Despite its cancellation, many people saw it on YouTube after the September 11 attacks. The first saga of the wall-crawler was directed by Sam Raimi, who with Spiderman 2 produced what is considered to be the best film adaptation of the character. There were some signs that 2007 would be the year of the arachnid’s consecration on the big screen, but…

Since its announcement, it has been known that it will adopt one of the most important comics stories: the origin story of Venom, a popular character. Its box office result was disappointing, and despite its success, there was a sense of failure left behind.

In principle, Raimi and the study agreed to make a fourth film, but the poor reception of the third part led to “creative differences” and the project was canceled. Therein lies the first problem of the 1998 deal. There was an agreement in the fine print that Columbia would release Spider-Man movies periodically, otherwise, the rights would revert to Marvel, which was finding its winning formula by then.

Sony aims to keep Columbia’s rights as well as exploit them to the fullest extent possible. Under the direction of director Marc Weeb in 2012, he rebooted Peter Parker and co. with Andrew Garfield and Emma Stone in the main roles, and began developing projects with other characters from the saga.

In parallel, Disney, which had by then bought Marvel, already had the biggest franchise in Hollywood, the Marvel Cinematic Universe (UCM). The Amazing Spiderman only lasts two films after its lukewarm box office reception.

It was a huge pressure for Sony by then because a sector of the fans believed it was unable to make a good Spider-Man movie since most of them had forgotten the trilogy of a decade ago. In addition, Disney wanted to recover Marvel’s crown jewel to include in his collection.

Finally, the parties came up with a solution: work together. As a concession, Sony would give up creative control of Spider-Man movies in exchange for Disney allowing it to use Disney characters in its films. Civil War (2016) saw Tom Holland’s Spiderman appear alongside Iron Man and company, demonstrating the success.

The next few years were hunky-dory for Holland, who starred in a pair of solo movies and appeared in Avengers: Infinity War Y. Peter Parker’s spider-sense couldn’t prevent what was to come, however.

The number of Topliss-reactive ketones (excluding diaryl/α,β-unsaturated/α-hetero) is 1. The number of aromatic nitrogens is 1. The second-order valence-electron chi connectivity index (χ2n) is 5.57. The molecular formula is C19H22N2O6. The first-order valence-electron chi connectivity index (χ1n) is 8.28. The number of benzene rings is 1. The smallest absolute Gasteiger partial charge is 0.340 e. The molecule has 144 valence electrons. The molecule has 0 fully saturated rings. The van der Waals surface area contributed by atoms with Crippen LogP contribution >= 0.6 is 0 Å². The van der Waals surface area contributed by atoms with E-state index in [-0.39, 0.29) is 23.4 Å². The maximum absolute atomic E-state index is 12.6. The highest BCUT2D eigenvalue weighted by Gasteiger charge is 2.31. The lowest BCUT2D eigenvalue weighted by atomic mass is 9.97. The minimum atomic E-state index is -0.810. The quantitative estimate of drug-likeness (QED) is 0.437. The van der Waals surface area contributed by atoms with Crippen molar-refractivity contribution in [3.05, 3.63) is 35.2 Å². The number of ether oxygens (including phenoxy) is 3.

With pleasant surprise, cinemas all over the world received Spider-Man: Into the Spider-Verse, a Columbia project. Both audiences and critics praised its refreshing story and high-quality animation, winning the Academy Award for Best Animated Feature.

With this project, Columbia showed the world that not everything is the MCU, which gave it confidence in its ability to do good wall-crawling projects. It was followed a year later by Spider-Man: Far from Home, released under the Disney-Sony partnership. It was a burning world.

As soon as it was publicly revealed that the two companies were not renewing their agreement, it had a negative impact on the public. Disney allegedly acted arrogantly, Sony was unappreciative of its support, and even Mickey Mouse’s house considered purchasing the Japanese giant to restore Spider-Man’s franchise.

Due to this, both parties were forced to return to the negotiating table to finally reach an agreement: Holland must finish his trilogy as Spider-Man, and then we will see what happens.

The film premiered this way last December, becoming the first to break the million-dollar box office barrier after the pandemic, and the only one to compete with Spider-Man 2 for the title of the best film in the series.

Next steps?

In the aftermath of no way home, the future of the wall-crawler is unclear. Despite Sony’s insistence on spin-offs, Morbius has failed, Venom continues with potential, and there’s a Madam Web tape that isn’t well known. Spider-Man did not receive any announcements from Marvel at Comic-Con 2022.

A continuation of Spider-Man: Into the Spider-Verse is confirmed for next year. In regards to Peter Parker, there is still no concrete information. In public, Raimi has stated that he would like to direct the fourth film in the series, and Sony, which is still studying ways to capitalize on one of the biggest characters of all time, is not indifferent to the idea.

Robert Poirrer is a contributing author who covers Hollywood latest movie releases and web series for the MovieThop website. He has a decade of experience in writing movies based articles for numerous renowned media outlets. He is excellent at creating unique content based on emerging trends in a variety of categories especially entertainment, movies and lifestyle. When not writing articles you could find Robert enjoying mountain biking trips with his friends. He graduated in English Literature from North Carolina State University.